When Food Fantasies Go Wrong: the Episode of Jerry Springer I Wish They’d Make


Have you ever been unable to concentrate in class or during a meeting because you’re trying to figure out what you’re going to eat for lunch? Perhaps you’ve packed yourself a nice sandwich and it’s dancing around your brain, reminding you of the pleasure that’s to come? Have you ever just wanted everyone around you to remain perfectly silent so you could decide if you wanted soup or salad by imagining how it would feel to eat each one so that you can make the best, most informed choice? Well, you’re not alone; I too suffer from debilitating food fantasies.

I have two classes that take place from 11-1, and I never seem to be able to eat a satisfying enough breakfast to keep the food fantasies at bay. The fantasies normally start around noon, triggered by something mundane. All it takes is for someone to say, “That was a cheesy poem,” or even just, “Good point”, and I’m off day-dreaming about what I have in my kitchen or if I want to stop at the small grocery store on campus to pick something else up. Literally any word can serve as a launching point for the fantasies. Oh, “cheesy”, you say? I have some spicy Mexican cheese in my fridge…oh man, what if I stop and pick up some bread and make a sandwich. What if I slather some butter on that sandwich, throw it on the frying pan and turn that baby into a freakin’ grilled cheese. Dear God, is it getting hot in here? Oh, “good point”, you say? You know what’s good? Soup. I’ve got a whole container of vegetable barley soup with my name on it, just waiting for me to eat it. Oh, man, I have those crackers in my room still. Yeah, you know the ones, the ones you bought to eat with that soft cheese you picked up at the store the other day. Wait. You still have that soft cheese. So you could have soup, crackers, and soft cheese. It’s like you won the lottery, only in your mouth.

Figure 1 depicts what goes on in my brain on a typical day.

At restaurants, I frequently get frustrated with people when they try to talk to me, and all I want to do is figure out what to order. No it’s not that easy. I need to visualize. I need to feel the ravioli in my mouth, the calzone, the salmon, whatever. I need to know it’s right. And when it’s right, I just know. Because I understand it’s impolite to tell someone to fuck off when they’re trying to talk to me, I try to nod politely and listen even though my mind is drifting to a faraway land where it’s just me and the food. When I’m not in public, sometimes I close my eyes, picture myself in a field with the food of choice, Eternal Flame playing in the background as the food and I stroll to a secluded part of the park, set up a picnic blanket, and I mercilessly devour it.

“Stop, please,” the food screams as I sink my teeth into it, “I have a wife and child and so many unfulfilled dreams! I was going to open a Sylvan Learning Center!” I replay the fantasy over and over but with a different food each time. It could be a sandwich, sushi, a donut, chicken tikka masala, pasta, anything. It doesn’t matter. Missy Elliot once eloquently proclaimed that she likes all kinds of boys, “Black, white, Puerto Rican, Chinese boys,” then added, “Why-Thai,-Thai-o-toy-o-Thai-Thai.” Inspiring words, Missy, thank you. That is exactly how I feel about food. Except for me it goes, “Japanese, Chinese, Mexican, Indian, Italian food. Also-Thai-Korean-Turkish-Vietnamese-o-Thai-Thai.” Despite the solace I’ve found at finding some understanding and acceptance through Missy Elliot’s music, questionably applicable though the lyrics may be, my struggles with food fantasies have been hard. Some have called me an addict, others have not. There’s a lot of debate surrounding this sensitive subject. Many have simply laughed the problem away as, “So Ariel”, or “Not a real problem.” But think about this: people who are starving in Africa also have food fantasies, probably.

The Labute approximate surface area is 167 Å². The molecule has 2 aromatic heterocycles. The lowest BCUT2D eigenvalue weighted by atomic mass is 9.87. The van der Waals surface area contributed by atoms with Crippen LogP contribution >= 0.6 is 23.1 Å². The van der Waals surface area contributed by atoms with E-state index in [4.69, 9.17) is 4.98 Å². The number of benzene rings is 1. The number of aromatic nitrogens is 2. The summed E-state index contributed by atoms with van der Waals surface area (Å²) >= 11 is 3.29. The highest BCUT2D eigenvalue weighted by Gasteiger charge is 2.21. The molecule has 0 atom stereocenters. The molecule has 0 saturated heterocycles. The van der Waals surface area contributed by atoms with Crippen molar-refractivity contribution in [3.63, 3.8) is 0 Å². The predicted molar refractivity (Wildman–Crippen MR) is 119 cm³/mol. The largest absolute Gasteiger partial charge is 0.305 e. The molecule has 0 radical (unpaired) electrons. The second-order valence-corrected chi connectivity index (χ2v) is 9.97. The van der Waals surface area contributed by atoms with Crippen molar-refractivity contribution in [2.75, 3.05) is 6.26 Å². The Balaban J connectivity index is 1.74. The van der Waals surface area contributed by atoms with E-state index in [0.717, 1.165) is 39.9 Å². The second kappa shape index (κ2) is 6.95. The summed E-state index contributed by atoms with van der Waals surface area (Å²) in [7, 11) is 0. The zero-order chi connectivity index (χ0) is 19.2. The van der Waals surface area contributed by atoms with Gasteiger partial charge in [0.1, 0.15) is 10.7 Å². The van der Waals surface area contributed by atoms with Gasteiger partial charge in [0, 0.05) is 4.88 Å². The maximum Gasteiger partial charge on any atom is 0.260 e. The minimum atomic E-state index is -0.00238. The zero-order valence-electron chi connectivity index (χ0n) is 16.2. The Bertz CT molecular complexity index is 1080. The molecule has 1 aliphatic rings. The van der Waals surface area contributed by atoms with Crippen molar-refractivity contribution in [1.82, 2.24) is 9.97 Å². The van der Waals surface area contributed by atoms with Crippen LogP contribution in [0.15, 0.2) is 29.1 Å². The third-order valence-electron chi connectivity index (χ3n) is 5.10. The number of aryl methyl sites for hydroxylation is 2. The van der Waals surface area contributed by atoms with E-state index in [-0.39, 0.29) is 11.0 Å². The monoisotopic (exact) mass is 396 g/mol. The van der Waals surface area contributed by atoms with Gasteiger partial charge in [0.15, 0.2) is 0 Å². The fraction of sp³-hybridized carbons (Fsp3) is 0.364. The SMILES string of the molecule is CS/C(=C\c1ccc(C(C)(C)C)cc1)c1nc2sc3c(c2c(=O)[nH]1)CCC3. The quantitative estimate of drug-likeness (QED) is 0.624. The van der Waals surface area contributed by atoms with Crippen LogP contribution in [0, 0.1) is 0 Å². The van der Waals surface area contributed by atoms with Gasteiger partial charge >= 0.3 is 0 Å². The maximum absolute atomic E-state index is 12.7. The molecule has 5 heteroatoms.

Food fantasies are nothing to roll your eyes at, or sneeze at (though why anyone would sneeze at something is beyond me, because that sounds gross and unsanitary and incredibly ineffective at demonstrating your feelings). I can’t function like a normal human when the fantasies strike, and I already have enough troubling functioning as it is. That’s why I’ve started a research campaign, led by myself, to figure out how to put an end to these food fantasies for good. With your help and dedication, one day I may find a cure and be able to help others like myself who suffer from crippling fantasies about food at inappropriate times like when you’re hungry or bored or someone says, “cheese” in any context. Donations are welcome and can even be made in the form of Amazon gift cards. Yes, any little bit helps. Myself, as well as the many African children who suffer from food fantasies, will thank you.

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